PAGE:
Gender equality in the workplace is still a big issue

By Mary Wooldridge 

Like many Australians, I took the opportunity this summer to catch up on some holiday reading. One of the books I read was the hugely popular Lessons In Chemistry by Bonnie Garmus.

The book chronicles the life of a chemist, Elizabeth Zott, in 1960s California.

It documents the appalling gender discrimination she faced in the workplace and the success of her ensuing TV show, nominally a cooking show, more a female empowerment chemistry lesson.

As I was reading, two things struck me in equal measure.

The first was how far we have come in workplace gender equality since the 1960s.

While the book is set in California, the conditions are parallel to many women's experiences in 1960s Australian workplaces.

There are now important legal measures in place to protect women in the workplace. The Sex Discrimination Act introduced in 1984 made it unlawful for anyone to be discriminated against based on sex, marital status, pregnancy or family responsibility and protects employees from sexual harassment.

Elizabeth, therefore, could no longer be fired for being pregnant.

Elizabeth would also no longer be an anomaly in the workplace.

The Workplace Gender Equality Agency's latest Gender Equality Scorecard shows that women now make up 51 per cent of the Australian workforce. The idea of working parttime or flexibly in the 1960s, particularly for men, was unheard of. We now see that 82 per cent of employers have a formal policy on flexibility for their employees. Over three in five employers offer employer-funded paid parental leave and 92 per cent of those offer it equally to men and women.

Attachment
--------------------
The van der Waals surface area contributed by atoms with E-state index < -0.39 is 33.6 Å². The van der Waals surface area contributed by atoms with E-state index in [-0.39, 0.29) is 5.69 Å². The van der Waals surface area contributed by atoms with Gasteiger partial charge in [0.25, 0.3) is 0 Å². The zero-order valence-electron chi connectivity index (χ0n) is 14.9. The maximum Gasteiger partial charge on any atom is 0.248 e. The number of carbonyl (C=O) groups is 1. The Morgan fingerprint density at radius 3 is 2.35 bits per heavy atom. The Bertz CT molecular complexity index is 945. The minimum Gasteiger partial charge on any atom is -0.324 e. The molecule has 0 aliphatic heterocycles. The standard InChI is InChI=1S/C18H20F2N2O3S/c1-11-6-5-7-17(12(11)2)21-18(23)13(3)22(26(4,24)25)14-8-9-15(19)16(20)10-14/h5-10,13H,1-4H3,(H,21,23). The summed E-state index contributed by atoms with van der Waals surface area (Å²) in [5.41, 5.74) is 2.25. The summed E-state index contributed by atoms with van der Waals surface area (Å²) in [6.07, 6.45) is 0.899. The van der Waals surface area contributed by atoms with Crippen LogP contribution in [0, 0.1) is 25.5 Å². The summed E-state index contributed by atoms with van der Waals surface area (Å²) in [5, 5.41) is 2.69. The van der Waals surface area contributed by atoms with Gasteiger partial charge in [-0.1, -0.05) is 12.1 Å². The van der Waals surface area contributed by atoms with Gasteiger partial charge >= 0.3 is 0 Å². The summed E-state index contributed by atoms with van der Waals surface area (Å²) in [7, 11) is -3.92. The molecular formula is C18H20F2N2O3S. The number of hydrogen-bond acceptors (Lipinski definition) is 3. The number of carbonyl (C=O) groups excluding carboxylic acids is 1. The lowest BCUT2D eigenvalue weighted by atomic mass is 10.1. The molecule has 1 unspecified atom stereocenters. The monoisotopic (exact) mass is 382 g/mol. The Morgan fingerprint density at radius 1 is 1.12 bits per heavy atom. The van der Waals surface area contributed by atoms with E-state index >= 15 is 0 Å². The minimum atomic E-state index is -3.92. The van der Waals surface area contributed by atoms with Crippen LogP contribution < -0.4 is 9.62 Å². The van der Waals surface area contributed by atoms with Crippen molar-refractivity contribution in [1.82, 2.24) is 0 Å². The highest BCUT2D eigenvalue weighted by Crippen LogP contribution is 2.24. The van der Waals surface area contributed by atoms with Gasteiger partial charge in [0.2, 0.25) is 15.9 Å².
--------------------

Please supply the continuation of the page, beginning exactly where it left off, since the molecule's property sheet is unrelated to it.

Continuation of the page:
It is now not only acceptable but normalised that a woman can, and would, choose to have a career.

But the second thing that struck me was how much of what Elizabeth experienced persists in Australian workplaces today.

We may read accounts of Elizabeth's horrific experiences of sexual harassment and think that would never happen in Australia today, but it happens all too frequently.

In 2022, the Australian Human Rights Commission's national survey on sexual harassment in Australian workplaces found that one-in-three workers had experienced workplace sexual harassment in the last five years. The survey found that only 18 per cent of incidents are reported.

In the fictional Hastings Research Institute, Elizabeth is the only professional female staff member and is commonly mistaken for a typist or a secretary.

While the number of professional women has dramatically increased, women are still under-represented in management and over-represented in lower paying support roles.

In Australia in Elizabeth's industry of professional, scientific and technical Services, women make up only 37 per cent of the management roles, but 76 per cent of clerical and administrative staff.

Perhaps most importantly, men, on average, are still paid far more than women - $26,600 a year to be precise. Across every industry and at every level, men are still valued more than women in our society.

There is a temptation to read a book like Lessons In Chemistry and think that the problems that women faced in the 1960s are solved and we don't need to care about them anymore. The opposite is true.

In reading Lessons In Chemistry, we need to remember that the struggle for workplace gender equality goes on and that this work is as important now as it was for Elizabeth Zott in 1960s California.

This article was first published in the Daily Telegraph on Friday 13 January 2023 and has been shared with permission. 

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Find out how you can improve gender equality in your workplace

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Get the latest data on the state of workplace gender equality in Australia.